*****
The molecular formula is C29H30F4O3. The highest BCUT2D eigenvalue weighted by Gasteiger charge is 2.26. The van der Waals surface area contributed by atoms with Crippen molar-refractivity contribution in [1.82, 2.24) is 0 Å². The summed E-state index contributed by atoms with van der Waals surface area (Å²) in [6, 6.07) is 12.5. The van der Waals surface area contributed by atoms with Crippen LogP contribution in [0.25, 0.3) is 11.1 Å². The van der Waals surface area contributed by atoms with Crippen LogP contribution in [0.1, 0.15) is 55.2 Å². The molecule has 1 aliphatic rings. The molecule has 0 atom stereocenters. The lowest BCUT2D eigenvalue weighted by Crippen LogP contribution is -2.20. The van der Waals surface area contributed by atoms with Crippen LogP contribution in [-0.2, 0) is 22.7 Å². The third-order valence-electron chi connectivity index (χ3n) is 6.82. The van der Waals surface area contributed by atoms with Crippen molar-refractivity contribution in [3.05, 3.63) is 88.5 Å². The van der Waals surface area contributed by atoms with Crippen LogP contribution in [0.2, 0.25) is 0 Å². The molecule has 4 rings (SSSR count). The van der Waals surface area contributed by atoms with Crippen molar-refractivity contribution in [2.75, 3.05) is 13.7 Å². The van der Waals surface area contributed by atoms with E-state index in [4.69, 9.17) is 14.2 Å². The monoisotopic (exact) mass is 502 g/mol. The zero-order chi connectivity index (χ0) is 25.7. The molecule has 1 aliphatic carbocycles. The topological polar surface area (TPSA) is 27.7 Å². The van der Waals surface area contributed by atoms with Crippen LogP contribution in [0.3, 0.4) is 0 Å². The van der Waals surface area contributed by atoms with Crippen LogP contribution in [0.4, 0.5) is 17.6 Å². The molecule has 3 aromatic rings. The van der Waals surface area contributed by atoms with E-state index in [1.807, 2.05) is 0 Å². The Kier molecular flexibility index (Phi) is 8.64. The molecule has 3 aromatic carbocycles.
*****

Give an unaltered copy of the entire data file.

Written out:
The molecular formula is C29H30F4O3. The highest BCUT2D eigenvalue weighted by Gasteiger charge is 2.26. The van der Waals surface area contributed by atoms with Crippen molar-refractivity contribution in [1.82, 2.24) is 0 Å². The summed E-state index contributed by atoms with van der Waals surface area (Å²) in [6, 6.07) is 12.5. The van der Waals surface area contributed by atoms with Crippen LogP contribution in [0.25, 0.3) is 11.1 Å². The van der Waals surface area contributed by atoms with Crippen LogP contribution in [0.1, 0.15) is 55.2 Å². The molecule has 1 aliphatic rings. The molecule has 0 atom stereocenters. The lowest BCUT2D eigenvalue weighted by Crippen LogP contribution is -2.20. The van der Waals surface area contributed by atoms with Crippen LogP contribution in [-0.2, 0) is 22.7 Å². The third-order valence-electron chi connectivity index (χ3n) is 6.82. The van der Waals surface area contributed by atoms with Crippen molar-refractivity contribution in [3.05, 3.63) is 88.5 Å². The van der Waals surface area contributed by atoms with Crippen LogP contribution in [0.2, 0.25) is 0 Å². The molecule has 4 rings (SSSR count). The van der Waals surface area contributed by atoms with Crippen molar-refractivity contribution in [2.75, 3.05) is 13.7 Å². The van der Waals surface area contributed by atoms with E-state index in [4.69, 9.17) is 14.2 Å². The monoisotopic (exact) mass is 502 g/mol. The zero-order chi connectivity index (χ0) is 25.7. The molecule has 1 aliphatic carbocycles. The topological polar surface area (TPSA) is 27.7 Å². The van der Waals surface area contributed by atoms with Crippen LogP contribution in [0.3, 0.4) is 0 Å². The van der Waals surface area contributed by atoms with Crippen LogP contribution in [0.4, 0.5) is 17.6 Å². The molecule has 3 aromatic rings. The van der Waals surface area contributed by atoms with E-state index in [1.807, 2.05) is 0 Å². The Kier molecular flexibility index (Phi) is 8.64. The molecule has 3 aromatic carbocycles.